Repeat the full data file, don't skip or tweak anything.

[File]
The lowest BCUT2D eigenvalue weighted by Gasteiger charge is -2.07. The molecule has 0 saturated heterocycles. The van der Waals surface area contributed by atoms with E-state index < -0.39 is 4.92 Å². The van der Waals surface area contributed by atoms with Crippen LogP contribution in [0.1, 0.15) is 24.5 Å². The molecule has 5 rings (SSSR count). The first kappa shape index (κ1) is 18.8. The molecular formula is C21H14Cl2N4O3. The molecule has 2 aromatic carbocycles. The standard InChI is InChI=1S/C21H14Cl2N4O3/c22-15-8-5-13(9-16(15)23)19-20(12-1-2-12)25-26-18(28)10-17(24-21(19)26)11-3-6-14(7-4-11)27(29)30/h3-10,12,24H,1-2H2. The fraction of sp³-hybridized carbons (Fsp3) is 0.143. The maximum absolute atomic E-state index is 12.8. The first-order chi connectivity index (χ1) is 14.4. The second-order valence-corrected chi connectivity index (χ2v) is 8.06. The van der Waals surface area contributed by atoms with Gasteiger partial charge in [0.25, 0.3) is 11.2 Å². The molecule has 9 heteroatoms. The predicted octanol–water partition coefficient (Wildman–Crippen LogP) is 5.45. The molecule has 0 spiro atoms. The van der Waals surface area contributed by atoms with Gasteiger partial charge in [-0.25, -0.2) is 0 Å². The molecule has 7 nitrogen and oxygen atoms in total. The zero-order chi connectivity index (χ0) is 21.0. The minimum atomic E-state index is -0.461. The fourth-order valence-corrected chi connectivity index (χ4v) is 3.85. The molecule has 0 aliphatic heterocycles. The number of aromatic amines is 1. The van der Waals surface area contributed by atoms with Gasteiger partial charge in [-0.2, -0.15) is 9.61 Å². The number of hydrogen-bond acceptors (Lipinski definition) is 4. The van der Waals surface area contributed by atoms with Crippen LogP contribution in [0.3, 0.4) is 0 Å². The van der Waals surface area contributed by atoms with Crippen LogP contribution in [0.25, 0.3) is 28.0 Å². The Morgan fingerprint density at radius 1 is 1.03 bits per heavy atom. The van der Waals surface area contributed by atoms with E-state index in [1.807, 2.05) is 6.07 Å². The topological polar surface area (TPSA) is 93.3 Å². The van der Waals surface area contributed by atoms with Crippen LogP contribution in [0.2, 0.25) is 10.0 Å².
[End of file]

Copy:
The lowest BCUT2D eigenvalue weighted by Gasteiger charge is -2.07. The molecule has 0 saturated heterocycles. The van der Waals surface area contributed by atoms with E-state index < -0.39 is 4.92 Å². The van der Waals surface area contributed by atoms with Crippen LogP contribution in [0.1, 0.15) is 24.5 Å². The molecule has 5 rings (SSSR count). The first kappa shape index (κ1) is 18.8. The molecular formula is C21H14Cl2N4O3. The molecule has 2 aromatic carbocycles. The standard InChI is InChI=1S/C21H14Cl2N4O3/c22-15-8-5-13(9-16(15)23)19-20(12-1-2-12)25-26-18(28)10-17(24-21(19)26)11-3-6-14(7-4-11)27(29)30/h3-10,12,24H,1-2H2. The fraction of sp³-hybridized carbons (Fsp3) is 0.143. The maximum absolute atomic E-state index is 12.8. The first-order chi connectivity index (χ1) is 14.4. The second-order valence-corrected chi connectivity index (χ2v) is 8.06. The van der Waals surface area contributed by atoms with Gasteiger partial charge in [0.25, 0.3) is 11.2 Å². The molecule has 9 heteroatoms. The predicted octanol–water partition coefficient (Wildman–Crippen LogP) is 5.45. The molecule has 0 spiro atoms. The van der Waals surface area contributed by atoms with Gasteiger partial charge in [-0.25, -0.2) is 0 Å². The molecule has 7 nitrogen and oxygen atoms in total. The zero-order chi connectivity index (χ0) is 21.0. The minimum atomic E-state index is -0.461. The fourth-order valence-corrected chi connectivity index (χ4v) is 3.85. The molecule has 0 aliphatic heterocycles. The number of aromatic amines is 1. The van der Waals surface area contributed by atoms with Gasteiger partial charge in [-0.2, -0.15) is 9.61 Å². The number of hydrogen-bond acceptors (Lipinski definition) is 4. The van der Waals surface area contributed by atoms with Crippen LogP contribution in [0.3, 0.4) is 0 Å². The van der Waals surface area contributed by atoms with Crippen LogP contribution in [0.25, 0.3) is 28.0 Å². The Morgan fingerprint density at radius 1 is 1.03 bits per heavy atom. The van der Waals surface area contributed by atoms with E-state index in [1.807, 2.05) is 6.07 Å². The topological polar surface area (TPSA) is 93.3 Å². The van der Waals surface area contributed by atoms with Crippen LogP contribution in [0.2, 0.25) is 10.0 Å².